Twitter spaces dos and donts

Twitter Spaces: Do’s and Don’ts While Attending or Hosting

Ever wonder about the etiquette you should follow with new social media platforms and features popping up every day?

This post will cover Twitter Spaces etiquette for hosts, attendees, and speakers.


Etiquette for Attendees: Twitter Spaces

1. You must listen more than you speak.

On Twitter Spaces, everyone has a part to play. The host is there to set the tone and pilot the conversation. Speakers are selected to share their knowledge. Moderators are there to safeguard the Space for them to remain safe.

As an attendee, your part is to listen and participate when requested.

Too often, attendees will enter in a Twitter Space, ask to speak, then monopolize the whole conversation. This is considered incorrect and can be deemed impolite to the speakers already designated in the Space.


A good rule of thumb is to listen at least 80% of the time while you are in the Twitter space and speak 20% of the time. However, that can differ depending on the topic, the host, and the Space.

With this in mind, let the Space host determine the expectations for that particular session.

Related: Why people are leaving Twitter for Mastodon?

2. Say what is relevant

If you are chosen to contribute your thoughts, make sure your comments are relevant to the case.

Whenever you share something during a Space, you can move the conversation forward or crash it. One method to ensure you stay on the case is to write notes for the crucial points you want to put forward.

When you deviate off-topic, it diminishes your chances of being chosen again to speak and can also baffle incoming listeners.

On that same note, Twitter Spaces generally run for one hour or less. Keeping this in mind, attendees must keep their comments precise and to the point.

3. Interrupting others can be a bad idea

If you’re approached as a speaker on a Twitter Space, it’s vital that you are considerate of others.

Just as you wouldn’t disturb a colleague during a Zoom presentation, you must not interrupt another speaker during a Twitter Space affair.

The only time you should dive in is if something’s going wrong — For example, if someone forgets to mute or unmute themselves, loud noises, etc. In such cases, you can quickly alert the involved party and reset the conversation.

Etiquettes For Hosts and Moderators: Twitter Spaces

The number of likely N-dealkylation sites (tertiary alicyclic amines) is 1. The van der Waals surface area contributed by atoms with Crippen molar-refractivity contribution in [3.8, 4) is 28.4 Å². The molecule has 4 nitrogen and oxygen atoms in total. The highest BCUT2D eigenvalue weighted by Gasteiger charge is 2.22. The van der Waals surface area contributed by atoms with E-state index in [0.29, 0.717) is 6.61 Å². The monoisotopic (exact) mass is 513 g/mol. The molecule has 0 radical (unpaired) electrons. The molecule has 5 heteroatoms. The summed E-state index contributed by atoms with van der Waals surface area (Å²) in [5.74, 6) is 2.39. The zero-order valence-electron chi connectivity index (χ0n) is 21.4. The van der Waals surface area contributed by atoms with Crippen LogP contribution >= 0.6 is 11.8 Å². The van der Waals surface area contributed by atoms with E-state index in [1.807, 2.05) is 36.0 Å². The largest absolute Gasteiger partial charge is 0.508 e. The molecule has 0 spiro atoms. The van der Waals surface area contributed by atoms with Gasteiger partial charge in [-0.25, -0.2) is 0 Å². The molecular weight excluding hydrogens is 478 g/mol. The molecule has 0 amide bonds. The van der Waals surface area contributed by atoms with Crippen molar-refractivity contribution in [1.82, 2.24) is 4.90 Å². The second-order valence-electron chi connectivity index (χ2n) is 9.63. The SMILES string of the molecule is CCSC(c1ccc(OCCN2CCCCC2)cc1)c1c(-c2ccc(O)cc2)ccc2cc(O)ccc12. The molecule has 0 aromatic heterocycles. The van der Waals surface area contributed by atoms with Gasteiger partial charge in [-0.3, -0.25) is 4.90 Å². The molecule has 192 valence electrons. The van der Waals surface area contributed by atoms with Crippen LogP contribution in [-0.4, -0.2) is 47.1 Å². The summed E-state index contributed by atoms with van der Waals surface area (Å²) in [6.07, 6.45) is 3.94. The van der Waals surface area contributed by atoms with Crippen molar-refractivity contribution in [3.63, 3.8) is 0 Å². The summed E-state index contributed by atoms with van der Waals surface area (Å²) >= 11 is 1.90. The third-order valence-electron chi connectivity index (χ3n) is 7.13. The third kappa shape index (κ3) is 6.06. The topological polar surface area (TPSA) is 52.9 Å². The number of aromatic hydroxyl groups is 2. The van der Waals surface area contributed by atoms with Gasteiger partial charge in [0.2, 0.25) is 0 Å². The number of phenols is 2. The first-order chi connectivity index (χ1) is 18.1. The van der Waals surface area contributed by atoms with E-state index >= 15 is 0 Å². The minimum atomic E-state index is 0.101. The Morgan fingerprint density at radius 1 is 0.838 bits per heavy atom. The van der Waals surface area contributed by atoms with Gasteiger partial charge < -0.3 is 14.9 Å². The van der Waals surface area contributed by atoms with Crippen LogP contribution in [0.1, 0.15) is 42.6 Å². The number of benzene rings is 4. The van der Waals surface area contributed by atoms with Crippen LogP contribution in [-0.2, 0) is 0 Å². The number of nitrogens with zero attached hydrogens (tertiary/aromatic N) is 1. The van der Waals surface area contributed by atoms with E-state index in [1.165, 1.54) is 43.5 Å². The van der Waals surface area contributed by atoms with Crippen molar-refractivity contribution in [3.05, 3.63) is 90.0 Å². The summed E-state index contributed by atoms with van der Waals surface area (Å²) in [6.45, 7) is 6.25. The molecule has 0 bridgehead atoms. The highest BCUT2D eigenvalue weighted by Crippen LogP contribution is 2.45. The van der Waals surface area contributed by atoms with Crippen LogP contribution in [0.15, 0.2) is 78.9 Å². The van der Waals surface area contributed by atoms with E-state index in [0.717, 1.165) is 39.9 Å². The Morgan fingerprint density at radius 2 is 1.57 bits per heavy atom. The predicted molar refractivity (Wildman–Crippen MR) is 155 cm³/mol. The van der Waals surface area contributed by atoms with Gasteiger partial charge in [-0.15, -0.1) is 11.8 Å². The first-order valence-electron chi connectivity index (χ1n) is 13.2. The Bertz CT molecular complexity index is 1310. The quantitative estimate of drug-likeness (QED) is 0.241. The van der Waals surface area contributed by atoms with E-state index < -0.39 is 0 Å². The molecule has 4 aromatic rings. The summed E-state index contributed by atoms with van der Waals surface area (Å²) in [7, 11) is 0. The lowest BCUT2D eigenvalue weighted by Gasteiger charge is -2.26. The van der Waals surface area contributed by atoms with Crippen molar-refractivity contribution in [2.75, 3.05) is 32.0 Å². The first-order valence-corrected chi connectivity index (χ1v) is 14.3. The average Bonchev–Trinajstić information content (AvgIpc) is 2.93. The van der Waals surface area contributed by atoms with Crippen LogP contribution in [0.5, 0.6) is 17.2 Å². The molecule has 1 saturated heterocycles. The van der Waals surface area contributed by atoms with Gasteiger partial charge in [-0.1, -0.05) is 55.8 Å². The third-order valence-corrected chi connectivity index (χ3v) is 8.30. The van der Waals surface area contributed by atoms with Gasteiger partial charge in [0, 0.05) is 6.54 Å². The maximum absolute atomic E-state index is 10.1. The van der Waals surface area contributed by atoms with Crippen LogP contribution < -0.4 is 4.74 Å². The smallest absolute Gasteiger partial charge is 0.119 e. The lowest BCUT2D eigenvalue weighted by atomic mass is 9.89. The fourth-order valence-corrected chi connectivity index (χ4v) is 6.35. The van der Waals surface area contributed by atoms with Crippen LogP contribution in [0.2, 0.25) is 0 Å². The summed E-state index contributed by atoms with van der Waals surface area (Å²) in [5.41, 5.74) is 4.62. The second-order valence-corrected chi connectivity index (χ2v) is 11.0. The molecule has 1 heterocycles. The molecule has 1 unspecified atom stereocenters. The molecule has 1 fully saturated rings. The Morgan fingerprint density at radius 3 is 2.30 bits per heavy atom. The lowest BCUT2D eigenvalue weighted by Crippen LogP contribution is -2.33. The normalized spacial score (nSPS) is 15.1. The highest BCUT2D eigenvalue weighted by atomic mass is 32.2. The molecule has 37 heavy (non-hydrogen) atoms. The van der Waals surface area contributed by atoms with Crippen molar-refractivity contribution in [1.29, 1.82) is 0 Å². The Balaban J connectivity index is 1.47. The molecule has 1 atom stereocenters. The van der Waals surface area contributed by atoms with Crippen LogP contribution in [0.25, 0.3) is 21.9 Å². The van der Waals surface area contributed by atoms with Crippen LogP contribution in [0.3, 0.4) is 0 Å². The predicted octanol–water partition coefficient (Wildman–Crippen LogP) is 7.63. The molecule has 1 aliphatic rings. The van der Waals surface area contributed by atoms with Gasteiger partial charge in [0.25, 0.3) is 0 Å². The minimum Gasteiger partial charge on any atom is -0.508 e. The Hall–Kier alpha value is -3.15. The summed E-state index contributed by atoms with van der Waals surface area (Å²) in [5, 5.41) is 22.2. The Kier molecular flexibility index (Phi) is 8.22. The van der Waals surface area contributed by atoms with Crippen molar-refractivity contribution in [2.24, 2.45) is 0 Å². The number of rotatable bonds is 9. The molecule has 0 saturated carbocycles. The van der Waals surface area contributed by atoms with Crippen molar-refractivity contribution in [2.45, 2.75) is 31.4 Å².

Etiquette
Photo source: Asana.com

1. Make sure you have a quiet background

While hosting a Twitter Spaces event, it’s essential that your listeners hear you clearly and you’re capable enough to guide the conversation. This will require you to arrange your environment.

Before you kickoff, off the event, make sure you are in a quiet room. This will ensure that loud noises don’t come through the microphone as you involve your listeners.

Secondly, curb distractions by turning off your phones and notifying your roommates.

2. You should welcome listeners.

While hosting, you must set the tone for the entire event, and welcoming your listeners to the event should be your first step.

Start with introducing yourself and telling them the plan for the event. You can also acknowledge the users by thanking them for joining and shouting them out by username.

As people drop in, you can repeat these important points until you’re ready to kick off officially.

3. Introduce speakers

If you were in a webinar, you would want to see who the presenters are. The same approach applies to Twitter Spaces.

Once you are ready to begin the event, share a 30-second brief on each speaker.

While some listeners may recognize your speakers, others may not. Short bios will guide listeners to determine the speaker’s value in the conversation.

4. Stick to the topic

This tip applies to attendees but even more to hosts and speakers.

When attendees connect with your event, they expect you to cover a particular topic. While it’s natural for conversations to cover impromptu topics, as a host, you must bring it back around.

Let’s say your event is on digital marketing tips, and you spend half of the time covering email marketing. Even if the advice is helpful, it’s not what listeners signed up for. It’s not relevant information.

You must stick to the topic to ensure your audience’s trust and keep them coming back for more. Now that you have these important tips, you are ready to take on Twitter Spaces.

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Rahul Maheshwari

Rahul Maheshwari

Digital Marketer | Football Maniac | Value Investor | Petrol Head | Plantsman
Rahul Maheshwari